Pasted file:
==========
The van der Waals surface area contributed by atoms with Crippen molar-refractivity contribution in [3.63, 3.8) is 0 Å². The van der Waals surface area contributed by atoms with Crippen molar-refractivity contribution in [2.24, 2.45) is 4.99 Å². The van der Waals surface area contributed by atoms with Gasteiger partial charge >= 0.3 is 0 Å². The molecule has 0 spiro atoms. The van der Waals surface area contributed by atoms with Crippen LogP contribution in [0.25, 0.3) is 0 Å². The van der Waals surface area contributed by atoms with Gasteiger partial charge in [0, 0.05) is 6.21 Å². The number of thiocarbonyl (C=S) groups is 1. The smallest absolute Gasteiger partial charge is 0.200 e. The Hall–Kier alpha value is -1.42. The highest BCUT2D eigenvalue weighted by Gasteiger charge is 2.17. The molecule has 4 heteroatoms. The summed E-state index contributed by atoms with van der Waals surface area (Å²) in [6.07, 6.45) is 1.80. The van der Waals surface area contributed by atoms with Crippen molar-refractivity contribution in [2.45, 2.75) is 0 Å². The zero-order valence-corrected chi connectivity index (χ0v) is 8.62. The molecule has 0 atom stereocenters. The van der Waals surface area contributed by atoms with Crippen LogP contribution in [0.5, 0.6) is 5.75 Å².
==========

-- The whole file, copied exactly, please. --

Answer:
The van der Waals surface area contributed by atoms with Crippen molar-refractivity contribution in [3.63, 3.8) is 0 Å². The van der Waals surface area contributed by atoms with Crippen molar-refractivity contribution in [2.24, 2.45) is 4.99 Å². The van der Waals surface area contributed by atoms with Gasteiger partial charge >= 0.3 is 0 Å². The molecule has 0 spiro atoms. The van der Waals surface area contributed by atoms with Crippen LogP contribution in [0.25, 0.3) is 0 Å². The van der Waals surface area contributed by atoms with Gasteiger partial charge in [0, 0.05) is 6.21 Å². The number of thiocarbonyl (C=S) groups is 1. The smallest absolute Gasteiger partial charge is 0.200 e. The Hall–Kier alpha value is -1.42. The highest BCUT2D eigenvalue weighted by Gasteiger charge is 2.17. The molecule has 4 heteroatoms. The summed E-state index contributed by atoms with van der Waals surface area (Å²) in [6.07, 6.45) is 1.80. The van der Waals surface area contributed by atoms with Crippen molar-refractivity contribution in [2.45, 2.75) is 0 Å². The zero-order valence-corrected chi connectivity index (χ0v) is 8.62. The molecule has 0 atom stereocenters. The van der Waals surface area contributed by atoms with Crippen LogP contribution in [0.5, 0.6) is 5.75 Å².